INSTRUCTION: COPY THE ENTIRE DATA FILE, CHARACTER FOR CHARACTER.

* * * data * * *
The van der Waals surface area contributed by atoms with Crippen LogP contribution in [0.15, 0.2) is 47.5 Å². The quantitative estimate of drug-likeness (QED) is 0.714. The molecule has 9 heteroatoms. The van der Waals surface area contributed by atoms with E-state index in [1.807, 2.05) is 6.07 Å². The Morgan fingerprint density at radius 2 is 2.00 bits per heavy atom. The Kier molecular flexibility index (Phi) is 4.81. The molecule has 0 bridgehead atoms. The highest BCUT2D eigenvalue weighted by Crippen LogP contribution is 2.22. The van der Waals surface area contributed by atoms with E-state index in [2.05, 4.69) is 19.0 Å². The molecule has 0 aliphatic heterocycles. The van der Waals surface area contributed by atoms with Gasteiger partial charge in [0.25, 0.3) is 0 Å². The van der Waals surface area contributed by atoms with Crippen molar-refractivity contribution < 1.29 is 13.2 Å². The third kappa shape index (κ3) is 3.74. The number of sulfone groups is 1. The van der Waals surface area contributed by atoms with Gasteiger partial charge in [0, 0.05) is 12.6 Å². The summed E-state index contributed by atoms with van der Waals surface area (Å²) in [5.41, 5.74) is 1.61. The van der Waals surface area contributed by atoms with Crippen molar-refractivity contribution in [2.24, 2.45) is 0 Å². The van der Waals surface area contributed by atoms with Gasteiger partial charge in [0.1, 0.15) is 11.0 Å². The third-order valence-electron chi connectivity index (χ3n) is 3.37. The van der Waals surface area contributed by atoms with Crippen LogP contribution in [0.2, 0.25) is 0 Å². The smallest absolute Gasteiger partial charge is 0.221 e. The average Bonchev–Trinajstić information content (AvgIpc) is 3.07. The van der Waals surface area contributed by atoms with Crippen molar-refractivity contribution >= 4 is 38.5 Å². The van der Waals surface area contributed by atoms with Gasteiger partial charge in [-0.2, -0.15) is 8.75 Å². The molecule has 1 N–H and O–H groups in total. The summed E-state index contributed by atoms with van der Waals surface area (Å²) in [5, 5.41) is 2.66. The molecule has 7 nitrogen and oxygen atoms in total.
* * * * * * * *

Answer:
The van der Waals surface area contributed by atoms with Crippen LogP contribution in [0.15, 0.2) is 47.5 Å². The quantitative estimate of drug-likeness (QED) is 0.714. The molecule has 9 heteroatoms. The van der Waals surface area contributed by atoms with E-state index in [1.807, 2.05) is 6.07 Å². The Morgan fingerprint density at radius 2 is 2.00 bits per heavy atom. The Kier molecular flexibility index (Phi) is 4.81. The molecule has 0 bridgehead atoms. The highest BCUT2D eigenvalue weighted by Crippen LogP contribution is 2.22. The van der Waals surface area contributed by atoms with E-state index in [2.05, 4.69) is 19.0 Å². The molecule has 0 aliphatic heterocycles. The van der Waals surface area contributed by atoms with Gasteiger partial charge in [0.25, 0.3) is 0 Å². The van der Waals surface area contributed by atoms with Crippen molar-refractivity contribution < 1.29 is 13.2 Å². The third kappa shape index (κ3) is 3.74. The number of sulfone groups is 1. The van der Waals surface area contributed by atoms with Gasteiger partial charge in [0, 0.05) is 12.6 Å². The summed E-state index contributed by atoms with van der Waals surface area (Å²) in [5.41, 5.74) is 1.61. The van der Waals surface area contributed by atoms with Crippen molar-refractivity contribution in [2.24, 2.45) is 0 Å². The van der Waals surface area contributed by atoms with Gasteiger partial charge in [0.1, 0.15) is 11.0 Å². The third-order valence-electron chi connectivity index (χ3n) is 3.37. The van der Waals surface area contributed by atoms with Crippen LogP contribution in [0.2, 0.25) is 0 Å². The smallest absolute Gasteiger partial charge is 0.221 e. The average Bonchev–Trinajstić information content (AvgIpc) is 3.07. The van der Waals surface area contributed by atoms with Crippen molar-refractivity contribution >= 4 is 38.5 Å². The van der Waals surface area contributed by atoms with Gasteiger partial charge in [-0.2, -0.15) is 8.75 Å². The molecule has 1 N–H and O–H groups in total. The summed E-state index contributed by atoms with van der Waals surface area (Å²) in [5, 5.41) is 2.66. The molecule has 7 nitrogen and oxygen atoms in total.